Category Archives: Garden

Apple Tree Grafting, Take Two


Last year, I attempted to graft some scions onto the apple tree in my front yard. Unfortunately, they did not take.  Now I’m trying again.

In order to produce fruit, apple trees need a nearby “pollenizer”, another variety of apple that blooms at the same time.  In orchards, the different trees varieties can provide the necessary diversity.  Since I only have the one tree, I’m forced to graft on different varieties in order to get any fruit.

My base tree is a Northern Spy variety, which is an old variety from New York state.  I really wanted Pound Sweet, Pitmaston Pineapple, and Smokehouse varieties to graft on.  Pound Sweet is a huge, almost melon-like dessert apple.  Pitmaston Pineapple is a tiny, tart apple with well… pineapple notes.  Smokehouse is a nice versatile apple.  Sadly, all of the places I was looking to order scionwood from did not have Pitmaston Pineapple this year.

The other apple tree grafting consideration I needed to take into account was the bloom times for these various varieties.  Based on the Apple Bloom Periods ebook from the Home Orchard Society, I got the following blooming periods:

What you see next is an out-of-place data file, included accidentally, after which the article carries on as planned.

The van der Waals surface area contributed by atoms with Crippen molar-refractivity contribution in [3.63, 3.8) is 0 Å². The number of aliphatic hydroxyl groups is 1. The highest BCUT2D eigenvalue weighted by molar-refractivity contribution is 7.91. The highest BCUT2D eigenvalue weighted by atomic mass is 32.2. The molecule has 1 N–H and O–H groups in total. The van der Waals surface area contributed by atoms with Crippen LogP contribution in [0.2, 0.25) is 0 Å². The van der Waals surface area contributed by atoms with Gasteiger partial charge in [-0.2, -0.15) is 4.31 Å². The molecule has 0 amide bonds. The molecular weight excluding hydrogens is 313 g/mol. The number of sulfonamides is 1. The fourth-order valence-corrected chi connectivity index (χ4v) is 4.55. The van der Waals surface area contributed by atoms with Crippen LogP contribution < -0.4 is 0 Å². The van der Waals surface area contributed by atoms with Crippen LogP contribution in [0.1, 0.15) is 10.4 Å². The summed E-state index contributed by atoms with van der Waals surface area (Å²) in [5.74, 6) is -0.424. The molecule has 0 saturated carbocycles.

• Northern Spy – C (Mid-Late)
  • Pound Sweet – B (Mid-Early)
  • Smokehouse – A (Early) or C (Mid-Late) [Two varieties same name]
  • Pitmaston Pineapple – C (Mid-Late) [Couldn’t Get]

The problem with this is that I might have a bloomer in each of the A, B, and C blocks, but possibly no overlap, meaning no apples.  To get around this, I looked though the Maple Valley Orchards and FedCo Trees catalogs for suitable varieties.  I ended up selecting Shamrock (B) and Sweet Sixteen (C) to make sure that I at least had the B and C blocks covered.  If my Smokehouse is the A block, I might still get some apples from early B period blooms, but at least my Pound Sweet and Northern Spy would produce.

I ended up ordering from Maple Valley because I missed the FedCo ordering window.  The scions came well-wrapped and moist in a padded box on Friday.  I kept them cool and today (Sunday), I went out and did the apple tree grafting.  I used a Saddle Graft instead of a Whip-and-Tongue graft like last year.  I also used Parafilm tape instead of Grafting Wax (which may be the stickiest substance on Earth).


I also cut off some excess branches and a bunch of extraneous, tiny “sucker” branches that formed after last year’s failed grafting.  I sealed all the cuts with Tanglefoot Sealer.

The large branch pointing away from you in this photo is Northern Spy.  Since it’s the main variety, I wanted to make sure it remained well-established without giving it too much of a headstart.

Now, we wait with fingers crossed.